It is essential that learners can make decisions in realistic situations and that they are confronted with the consequences as well. Show, don’t tell. Cathy Moore’s blog is a gold mine of practical advice on how to make self-paced e-learning relevant.

Well-designed e-learning can replicate real-life decisions, but let’s keep an eye on its limitations. I’m always concerned about simplifying the decision-making to just a couple of options. This works for the most straight forward compliance training, but most learning needs don’t fit in that category. Real-life is so much more complex.

Problem-based learning tasks in eWorkshops can make a considerable difference and increase the relevance of e-learning. In these tasks, there isn’t a right or wrong solution. The problems are typically solved differently by every team. This is because each team member offers with their own perspectives and experience, and the collaboration shapes the suggested solution. Good e-facilitation (guide-on-the side) further enhances the relevance.
 
5. Adults are practical
Adult learners are keen to learn things they can apply immediately. They prefer to be active participants in the learning experience.

Interactivity is tricky. A lot of e-learning modules claim to be interactive yet there’s no more than clicking on next buttons and opening boxes here and there. Yet, interactivity happens in the brain, not the hand. Interaction is a two-way process.

Good designers of self-paced e-learning will design activities that help learners perform their jobs more effectively. They make training practical by the choice of language, quick-tips and most importantly, by designing tasks that resemble closely what is happening in the workplace. They don’t ‘talk about’ the topic; they ‘do’ the topic.

eWorkshops can take this much deeper. How? By engineering the problem-based tasks in such a way that learners need to work on a fictional problem first and then apply the skills in the workplace and report back. Moreover, because eWorkshops are facilitated and collaborative, participants receive valuable feedback that acknowledges the personal stories that grow from such experiences.
 
6. Adult learners like to be respected
We demonstrate respect by showing interest and acknowledging the wealth of experiences which learners bring to the training. Respect requires that we incorporate these experiences in the training.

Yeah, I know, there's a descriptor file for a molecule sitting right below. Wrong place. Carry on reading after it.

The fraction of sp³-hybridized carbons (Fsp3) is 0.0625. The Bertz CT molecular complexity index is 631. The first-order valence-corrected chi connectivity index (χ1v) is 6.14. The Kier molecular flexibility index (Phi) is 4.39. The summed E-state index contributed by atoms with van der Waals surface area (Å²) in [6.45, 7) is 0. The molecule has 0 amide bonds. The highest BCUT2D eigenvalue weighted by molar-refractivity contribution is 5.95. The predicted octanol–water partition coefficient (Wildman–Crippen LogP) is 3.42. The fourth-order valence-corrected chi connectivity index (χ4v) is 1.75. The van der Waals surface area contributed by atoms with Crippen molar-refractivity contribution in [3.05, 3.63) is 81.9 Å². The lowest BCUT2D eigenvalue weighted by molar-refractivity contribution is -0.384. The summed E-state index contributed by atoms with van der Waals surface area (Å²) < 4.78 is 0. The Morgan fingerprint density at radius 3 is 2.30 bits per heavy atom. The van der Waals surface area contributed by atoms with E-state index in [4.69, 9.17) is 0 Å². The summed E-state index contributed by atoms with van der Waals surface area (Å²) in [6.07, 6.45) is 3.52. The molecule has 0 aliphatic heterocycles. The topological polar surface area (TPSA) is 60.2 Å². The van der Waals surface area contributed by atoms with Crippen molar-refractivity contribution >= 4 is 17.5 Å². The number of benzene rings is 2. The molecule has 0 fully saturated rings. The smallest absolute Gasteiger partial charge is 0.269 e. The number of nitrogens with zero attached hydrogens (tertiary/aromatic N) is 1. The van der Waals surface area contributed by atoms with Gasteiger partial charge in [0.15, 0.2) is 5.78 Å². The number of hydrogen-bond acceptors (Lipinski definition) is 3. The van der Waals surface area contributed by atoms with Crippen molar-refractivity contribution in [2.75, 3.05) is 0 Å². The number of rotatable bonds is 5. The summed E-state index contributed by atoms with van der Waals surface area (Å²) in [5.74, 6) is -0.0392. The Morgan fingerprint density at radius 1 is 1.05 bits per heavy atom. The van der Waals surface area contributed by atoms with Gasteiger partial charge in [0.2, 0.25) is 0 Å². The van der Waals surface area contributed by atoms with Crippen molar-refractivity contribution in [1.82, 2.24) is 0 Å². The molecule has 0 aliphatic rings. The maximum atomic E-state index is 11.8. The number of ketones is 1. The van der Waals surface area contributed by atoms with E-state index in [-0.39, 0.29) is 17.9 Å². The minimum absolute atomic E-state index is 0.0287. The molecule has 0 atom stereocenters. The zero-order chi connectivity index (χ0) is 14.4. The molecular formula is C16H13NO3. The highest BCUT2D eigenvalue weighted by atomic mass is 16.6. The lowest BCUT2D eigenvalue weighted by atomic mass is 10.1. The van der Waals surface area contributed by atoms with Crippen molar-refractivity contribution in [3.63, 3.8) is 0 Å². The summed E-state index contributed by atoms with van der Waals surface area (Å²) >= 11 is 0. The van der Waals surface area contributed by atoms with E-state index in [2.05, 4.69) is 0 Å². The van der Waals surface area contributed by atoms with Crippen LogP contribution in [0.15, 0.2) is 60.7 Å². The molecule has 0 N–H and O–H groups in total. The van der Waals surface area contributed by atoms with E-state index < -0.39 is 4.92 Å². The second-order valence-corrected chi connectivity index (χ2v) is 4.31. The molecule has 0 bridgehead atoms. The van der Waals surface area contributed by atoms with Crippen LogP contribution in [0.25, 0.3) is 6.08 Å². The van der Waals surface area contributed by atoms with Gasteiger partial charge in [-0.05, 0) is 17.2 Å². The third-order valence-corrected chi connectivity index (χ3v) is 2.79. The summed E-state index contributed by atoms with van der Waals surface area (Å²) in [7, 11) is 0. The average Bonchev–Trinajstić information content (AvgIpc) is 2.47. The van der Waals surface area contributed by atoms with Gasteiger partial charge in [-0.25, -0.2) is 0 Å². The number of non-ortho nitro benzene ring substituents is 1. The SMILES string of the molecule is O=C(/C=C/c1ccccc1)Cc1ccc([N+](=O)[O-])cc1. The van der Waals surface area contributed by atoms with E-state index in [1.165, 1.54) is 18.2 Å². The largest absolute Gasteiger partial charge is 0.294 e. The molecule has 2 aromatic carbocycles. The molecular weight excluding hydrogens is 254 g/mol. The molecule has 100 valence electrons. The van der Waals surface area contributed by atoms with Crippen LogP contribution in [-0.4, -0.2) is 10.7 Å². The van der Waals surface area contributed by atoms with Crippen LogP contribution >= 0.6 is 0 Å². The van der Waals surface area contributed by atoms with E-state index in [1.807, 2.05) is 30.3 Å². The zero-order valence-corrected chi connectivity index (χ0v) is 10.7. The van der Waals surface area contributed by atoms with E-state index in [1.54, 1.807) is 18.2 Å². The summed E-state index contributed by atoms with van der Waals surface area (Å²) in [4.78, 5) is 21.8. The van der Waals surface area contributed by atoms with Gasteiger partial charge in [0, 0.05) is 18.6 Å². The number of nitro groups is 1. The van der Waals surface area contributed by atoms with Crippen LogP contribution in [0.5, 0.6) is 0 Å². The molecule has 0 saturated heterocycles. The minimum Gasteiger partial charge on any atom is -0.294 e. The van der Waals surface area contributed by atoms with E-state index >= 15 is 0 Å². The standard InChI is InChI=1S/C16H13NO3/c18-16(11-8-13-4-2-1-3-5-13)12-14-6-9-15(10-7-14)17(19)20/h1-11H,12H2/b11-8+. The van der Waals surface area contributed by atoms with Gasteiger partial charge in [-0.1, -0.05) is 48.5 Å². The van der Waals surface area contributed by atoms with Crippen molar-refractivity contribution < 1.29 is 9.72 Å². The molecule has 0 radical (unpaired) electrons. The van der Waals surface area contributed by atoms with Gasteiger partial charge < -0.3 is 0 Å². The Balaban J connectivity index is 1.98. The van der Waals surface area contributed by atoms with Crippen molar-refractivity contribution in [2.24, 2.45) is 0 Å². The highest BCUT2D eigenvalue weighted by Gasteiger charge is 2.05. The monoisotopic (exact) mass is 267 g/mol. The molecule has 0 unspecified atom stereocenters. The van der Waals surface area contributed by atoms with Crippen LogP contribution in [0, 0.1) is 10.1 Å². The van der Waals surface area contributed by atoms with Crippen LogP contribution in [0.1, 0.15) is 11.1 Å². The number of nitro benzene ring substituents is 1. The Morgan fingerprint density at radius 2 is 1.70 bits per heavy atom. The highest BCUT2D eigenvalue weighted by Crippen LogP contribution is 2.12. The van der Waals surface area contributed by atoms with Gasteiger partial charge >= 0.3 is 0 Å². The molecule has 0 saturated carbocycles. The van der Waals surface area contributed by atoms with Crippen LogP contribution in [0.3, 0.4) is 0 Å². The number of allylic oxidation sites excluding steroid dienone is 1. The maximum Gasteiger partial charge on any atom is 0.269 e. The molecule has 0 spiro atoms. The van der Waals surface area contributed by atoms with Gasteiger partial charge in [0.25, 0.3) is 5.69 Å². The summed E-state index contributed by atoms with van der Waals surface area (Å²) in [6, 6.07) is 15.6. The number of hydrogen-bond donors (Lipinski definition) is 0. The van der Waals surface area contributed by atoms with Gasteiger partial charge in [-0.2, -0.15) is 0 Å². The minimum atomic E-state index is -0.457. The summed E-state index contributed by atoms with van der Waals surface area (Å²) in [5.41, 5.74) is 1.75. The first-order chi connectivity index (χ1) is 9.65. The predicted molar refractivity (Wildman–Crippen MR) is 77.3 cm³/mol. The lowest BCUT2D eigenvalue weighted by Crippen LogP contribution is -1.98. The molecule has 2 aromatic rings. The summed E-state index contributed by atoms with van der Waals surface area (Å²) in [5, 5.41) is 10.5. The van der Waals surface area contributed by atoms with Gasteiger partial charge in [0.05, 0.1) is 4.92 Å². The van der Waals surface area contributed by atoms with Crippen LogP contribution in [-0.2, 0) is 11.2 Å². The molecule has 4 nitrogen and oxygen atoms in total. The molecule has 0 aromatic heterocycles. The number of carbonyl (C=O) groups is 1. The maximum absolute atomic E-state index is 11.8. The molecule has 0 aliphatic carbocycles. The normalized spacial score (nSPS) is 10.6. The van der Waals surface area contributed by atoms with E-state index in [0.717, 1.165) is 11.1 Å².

In self-paced e-learning the designer can ask questions about the learners’ own knowledge and experience, but does that sound genuine to the learner? I don’t think so. There is no-one on the other side to listen. There is no-one to show genuine respect for these experiences and ideas, let alone an opportunity to integrate these into the learning event.

eWorkshops have the flexibility to do exactly that. The tasks are designed to provoke in-depth conversations in the process of developing a solution for a problem scenario. People share and use their experience when making suggestions on how to solve a problem. Guide-on-the-side (as opposed to sage-on-stage) e-facilitators show respect for the learners in many ways, including in the way these experiences are then woven into the course. The use of the right adult learning vocabulary is paramount, yet often overlooked. The learning culture established and nurtured by the e-facilitators typically encourages peers to do the same.

eWorkshops with strong problem-based learning (PBL) tasks and excellent e-facilitators are learning events where learners can truly feel acknowledged and respected. Adult learning principle #6 taken seriously…
 


So what’s the verdict?
E-learning is so much more than webinars, self-paced learning, immersive games and university-type ‘discussion/assignment’ models. We need to continuously explore delivery approaches that stay true to the adult learning principles. Asynchronous eWorkshops based on collaborative problem-based learning methods is one example that offers many opportunities to adhere to these principles.